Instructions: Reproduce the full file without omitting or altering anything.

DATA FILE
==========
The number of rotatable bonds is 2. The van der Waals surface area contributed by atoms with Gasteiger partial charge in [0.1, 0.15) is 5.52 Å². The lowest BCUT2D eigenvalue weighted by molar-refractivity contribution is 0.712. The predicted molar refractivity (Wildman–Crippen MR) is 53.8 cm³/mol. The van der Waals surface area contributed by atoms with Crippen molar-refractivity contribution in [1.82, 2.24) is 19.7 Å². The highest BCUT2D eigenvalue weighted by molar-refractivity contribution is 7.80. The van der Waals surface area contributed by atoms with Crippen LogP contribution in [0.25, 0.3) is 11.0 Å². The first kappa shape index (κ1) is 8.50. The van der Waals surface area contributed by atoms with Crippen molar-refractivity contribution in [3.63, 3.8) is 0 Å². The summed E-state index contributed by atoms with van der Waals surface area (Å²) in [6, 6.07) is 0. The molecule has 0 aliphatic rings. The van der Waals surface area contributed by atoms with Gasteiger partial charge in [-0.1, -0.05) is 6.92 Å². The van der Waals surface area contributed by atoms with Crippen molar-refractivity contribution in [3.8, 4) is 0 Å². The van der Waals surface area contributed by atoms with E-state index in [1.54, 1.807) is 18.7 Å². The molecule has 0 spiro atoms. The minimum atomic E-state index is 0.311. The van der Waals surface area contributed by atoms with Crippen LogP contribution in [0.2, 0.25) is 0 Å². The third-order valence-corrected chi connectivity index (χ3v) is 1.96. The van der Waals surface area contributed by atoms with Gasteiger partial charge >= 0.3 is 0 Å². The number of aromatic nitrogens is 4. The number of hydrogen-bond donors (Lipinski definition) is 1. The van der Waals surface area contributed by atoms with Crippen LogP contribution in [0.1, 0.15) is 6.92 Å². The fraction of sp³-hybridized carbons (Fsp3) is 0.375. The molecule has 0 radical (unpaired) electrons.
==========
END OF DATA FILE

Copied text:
The number of rotatable bonds is 2. The van der Waals surface area contributed by atoms with Gasteiger partial charge in [0.1, 0.15) is 5.52 Å². The lowest BCUT2D eigenvalue weighted by molar-refractivity contribution is 0.712. The predicted molar refractivity (Wildman–Crippen MR) is 53.8 cm³/mol. The van der Waals surface area contributed by atoms with Crippen molar-refractivity contribution in [1.82, 2.24) is 19.7 Å². The highest BCUT2D eigenvalue weighted by molar-refractivity contribution is 7.80. The van der Waals surface area contributed by atoms with Crippen LogP contribution in [0.25, 0.3) is 11.0 Å². The first kappa shape index (κ1) is 8.50. The van der Waals surface area contributed by atoms with Crippen molar-refractivity contribution in [3.63, 3.8) is 0 Å². The summed E-state index contributed by atoms with van der Waals surface area (Å²) in [6, 6.07) is 0. The molecule has 0 aliphatic rings. The van der Waals surface area contributed by atoms with Gasteiger partial charge in [-0.1, -0.05) is 6.92 Å². The van der Waals surface area contributed by atoms with Crippen molar-refractivity contribution in [3.8, 4) is 0 Å². The van der Waals surface area contributed by atoms with E-state index in [1.54, 1.807) is 18.7 Å². The molecule has 0 spiro atoms. The minimum atomic E-state index is 0.311. The van der Waals surface area contributed by atoms with Crippen LogP contribution in [0.2, 0.25) is 0 Å². The third-order valence-corrected chi connectivity index (χ3v) is 1.96. The van der Waals surface area contributed by atoms with Gasteiger partial charge >= 0.3 is 0 Å². The number of aromatic nitrogens is 4. The number of hydrogen-bond donors (Lipinski definition) is 1. The van der Waals surface area contributed by atoms with Crippen LogP contribution in [0.1, 0.15) is 6.92 Å². The fraction of sp³-hybridized carbons (Fsp3) is 0.375. The molecule has 0 radical (unpaired) electrons.